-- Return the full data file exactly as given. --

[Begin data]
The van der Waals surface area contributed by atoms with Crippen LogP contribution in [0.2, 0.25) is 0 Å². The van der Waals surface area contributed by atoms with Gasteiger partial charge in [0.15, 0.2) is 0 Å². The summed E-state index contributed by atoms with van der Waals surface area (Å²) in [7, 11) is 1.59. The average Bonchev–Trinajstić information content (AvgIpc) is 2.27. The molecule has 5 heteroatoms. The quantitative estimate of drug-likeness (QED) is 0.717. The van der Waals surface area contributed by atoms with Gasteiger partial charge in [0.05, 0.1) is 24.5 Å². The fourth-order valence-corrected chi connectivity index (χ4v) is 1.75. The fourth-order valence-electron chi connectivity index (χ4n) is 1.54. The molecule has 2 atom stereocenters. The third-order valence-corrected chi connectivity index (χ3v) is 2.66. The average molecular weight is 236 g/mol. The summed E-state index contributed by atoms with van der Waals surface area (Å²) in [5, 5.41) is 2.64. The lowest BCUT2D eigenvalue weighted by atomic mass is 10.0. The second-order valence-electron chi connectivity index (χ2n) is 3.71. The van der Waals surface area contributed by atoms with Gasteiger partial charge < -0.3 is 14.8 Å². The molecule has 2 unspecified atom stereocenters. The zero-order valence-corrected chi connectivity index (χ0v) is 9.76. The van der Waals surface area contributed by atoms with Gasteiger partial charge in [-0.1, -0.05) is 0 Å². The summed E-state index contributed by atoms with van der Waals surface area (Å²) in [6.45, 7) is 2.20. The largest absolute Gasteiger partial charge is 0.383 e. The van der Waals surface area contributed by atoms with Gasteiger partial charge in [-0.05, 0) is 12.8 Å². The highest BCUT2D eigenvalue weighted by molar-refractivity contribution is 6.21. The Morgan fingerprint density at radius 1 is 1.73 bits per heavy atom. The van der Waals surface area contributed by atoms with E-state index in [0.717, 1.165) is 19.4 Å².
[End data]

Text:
The van der Waals surface area contributed by atoms with Crippen LogP contribution in [0.2, 0.25) is 0 Å². The van der Waals surface area contributed by atoms with Gasteiger partial charge in [0.15, 0.2) is 0 Å². The summed E-state index contributed by atoms with van der Waals surface area (Å²) in [7, 11) is 1.59. The average Bonchev–Trinajstić information content (AvgIpc) is 2.27. The molecule has 5 heteroatoms. The quantitative estimate of drug-likeness (QED) is 0.717. The van der Waals surface area contributed by atoms with Gasteiger partial charge in [0.05, 0.1) is 24.5 Å². The fourth-order valence-corrected chi connectivity index (χ4v) is 1.75. The fourth-order valence-electron chi connectivity index (χ4n) is 1.54. The molecule has 2 atom stereocenters. The third-order valence-corrected chi connectivity index (χ3v) is 2.66. The average molecular weight is 236 g/mol. The summed E-state index contributed by atoms with van der Waals surface area (Å²) in [5, 5.41) is 2.64. The lowest BCUT2D eigenvalue weighted by atomic mass is 10.0. The second-order valence-electron chi connectivity index (χ2n) is 3.71. The van der Waals surface area contributed by atoms with Gasteiger partial charge < -0.3 is 14.8 Å². The molecule has 2 unspecified atom stereocenters. The zero-order valence-corrected chi connectivity index (χ0v) is 9.76. The van der Waals surface area contributed by atoms with Gasteiger partial charge in [-0.1, -0.05) is 0 Å². The summed E-state index contributed by atoms with van der Waals surface area (Å²) in [6.45, 7) is 2.20. The largest absolute Gasteiger partial charge is 0.383 e. The van der Waals surface area contributed by atoms with Gasteiger partial charge in [-0.05, 0) is 12.8 Å². The highest BCUT2D eigenvalue weighted by molar-refractivity contribution is 6.21. The Morgan fingerprint density at radius 1 is 1.73 bits per heavy atom. The van der Waals surface area contributed by atoms with E-state index in [0.717, 1.165) is 19.4 Å².